New mothers who are mildly iron deficient -- a common result of childbirth among women who dont take their vitamins -- are less emotionally available or in tune with their babies, a Penn State study has shown.
Dr. Laura Murray-Kolb, a National Institute of Mental Health post-doctoral fellow in child development at Penn State who led the study says, "Earlier research had shown that anemic women may experience post-partum depression and that women with moderate iron deficiency have a slow down in thinking and memory. Our new results suggest that the effects of mild iron deficiency -- which are easily correctable with supplements -- can disrupt the solid foundation that is established by healthy mother/infant interactions."
The study, which is the first to focus on the effects of maternal iron deficiency on mother/child interactions, will be detailed April 5 at the Experimental Biology conference in San Diego, Calif. The paper is titled, "Maternal Iron Deficiency Impacts Mother-Child Interaction." The authors are Murray-Kolb; Dr. John L. Beard, professor of nutritional sciences; Dr. Rick O. Gilmore, associate professor of psychology; Dr. Douglas Teti, professor of human development and family studies; and Dr. Eva Perez and Dr. Michael Hendricks, physicians in Cape Town, South Africa.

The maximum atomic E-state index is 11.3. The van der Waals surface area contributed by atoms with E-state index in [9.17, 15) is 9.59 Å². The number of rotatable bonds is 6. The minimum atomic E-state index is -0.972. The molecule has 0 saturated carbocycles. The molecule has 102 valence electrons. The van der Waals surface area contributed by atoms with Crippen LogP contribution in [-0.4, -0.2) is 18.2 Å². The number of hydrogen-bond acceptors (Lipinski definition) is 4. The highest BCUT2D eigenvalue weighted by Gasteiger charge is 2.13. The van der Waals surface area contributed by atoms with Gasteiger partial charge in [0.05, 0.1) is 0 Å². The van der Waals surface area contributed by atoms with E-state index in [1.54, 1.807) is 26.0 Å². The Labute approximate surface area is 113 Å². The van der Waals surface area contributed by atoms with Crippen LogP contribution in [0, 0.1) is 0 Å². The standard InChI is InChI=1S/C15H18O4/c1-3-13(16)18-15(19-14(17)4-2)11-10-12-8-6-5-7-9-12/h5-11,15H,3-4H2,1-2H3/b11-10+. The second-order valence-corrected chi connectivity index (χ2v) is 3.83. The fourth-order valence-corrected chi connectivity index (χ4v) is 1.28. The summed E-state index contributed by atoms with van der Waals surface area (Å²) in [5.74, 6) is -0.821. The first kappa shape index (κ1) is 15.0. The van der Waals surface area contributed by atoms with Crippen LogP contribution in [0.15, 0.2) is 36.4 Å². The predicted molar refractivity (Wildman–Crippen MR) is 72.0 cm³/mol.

Barbara Hale | EurekAlert!
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